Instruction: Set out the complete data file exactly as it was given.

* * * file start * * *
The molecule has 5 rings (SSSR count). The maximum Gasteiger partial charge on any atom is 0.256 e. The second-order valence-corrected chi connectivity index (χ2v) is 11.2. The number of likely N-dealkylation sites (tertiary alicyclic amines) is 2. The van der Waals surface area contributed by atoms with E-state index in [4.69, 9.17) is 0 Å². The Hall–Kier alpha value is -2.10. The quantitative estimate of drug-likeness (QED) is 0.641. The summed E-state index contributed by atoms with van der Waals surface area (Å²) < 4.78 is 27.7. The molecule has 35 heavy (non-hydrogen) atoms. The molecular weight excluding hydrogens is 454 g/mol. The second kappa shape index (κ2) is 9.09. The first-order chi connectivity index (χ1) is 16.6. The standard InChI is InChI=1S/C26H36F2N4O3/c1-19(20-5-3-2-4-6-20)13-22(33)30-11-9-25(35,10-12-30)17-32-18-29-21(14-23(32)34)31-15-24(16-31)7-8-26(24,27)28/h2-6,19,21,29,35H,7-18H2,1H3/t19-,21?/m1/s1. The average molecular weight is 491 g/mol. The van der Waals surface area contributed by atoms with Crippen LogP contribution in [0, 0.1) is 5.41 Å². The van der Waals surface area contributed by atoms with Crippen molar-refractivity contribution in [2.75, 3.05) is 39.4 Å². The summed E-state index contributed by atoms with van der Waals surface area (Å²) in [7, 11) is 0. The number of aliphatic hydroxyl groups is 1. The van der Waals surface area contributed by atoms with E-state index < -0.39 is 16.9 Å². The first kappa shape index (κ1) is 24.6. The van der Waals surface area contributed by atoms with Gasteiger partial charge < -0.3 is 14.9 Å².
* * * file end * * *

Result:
The molecule has 5 rings (SSSR count). The maximum Gasteiger partial charge on any atom is 0.256 e. The second-order valence-corrected chi connectivity index (χ2v) is 11.2. The number of likely N-dealkylation sites (tertiary alicyclic amines) is 2. The van der Waals surface area contributed by atoms with E-state index in [4.69, 9.17) is 0 Å². The Hall–Kier alpha value is -2.10. The quantitative estimate of drug-likeness (QED) is 0.641. The summed E-state index contributed by atoms with van der Waals surface area (Å²) < 4.78 is 27.7. The molecule has 35 heavy (non-hydrogen) atoms. The molecular weight excluding hydrogens is 454 g/mol. The second kappa shape index (κ2) is 9.09. The first-order chi connectivity index (χ1) is 16.6. The standard InChI is InChI=1S/C26H36F2N4O3/c1-19(20-5-3-2-4-6-20)13-22(33)30-11-9-25(35,10-12-30)17-32-18-29-21(14-23(32)34)31-15-24(16-31)7-8-26(24,27)28/h2-6,19,21,29,35H,7-18H2,1H3/t19-,21?/m1/s1. The average molecular weight is 491 g/mol. The van der Waals surface area contributed by atoms with Crippen LogP contribution in [0, 0.1) is 5.41 Å². The van der Waals surface area contributed by atoms with Crippen molar-refractivity contribution in [2.75, 3.05) is 39.4 Å². The summed E-state index contributed by atoms with van der Waals surface area (Å²) in [7, 11) is 0. The number of aliphatic hydroxyl groups is 1. The van der Waals surface area contributed by atoms with E-state index < -0.39 is 16.9 Å². The first kappa shape index (κ1) is 24.6. The van der Waals surface area contributed by atoms with Gasteiger partial charge < -0.3 is 14.9 Å².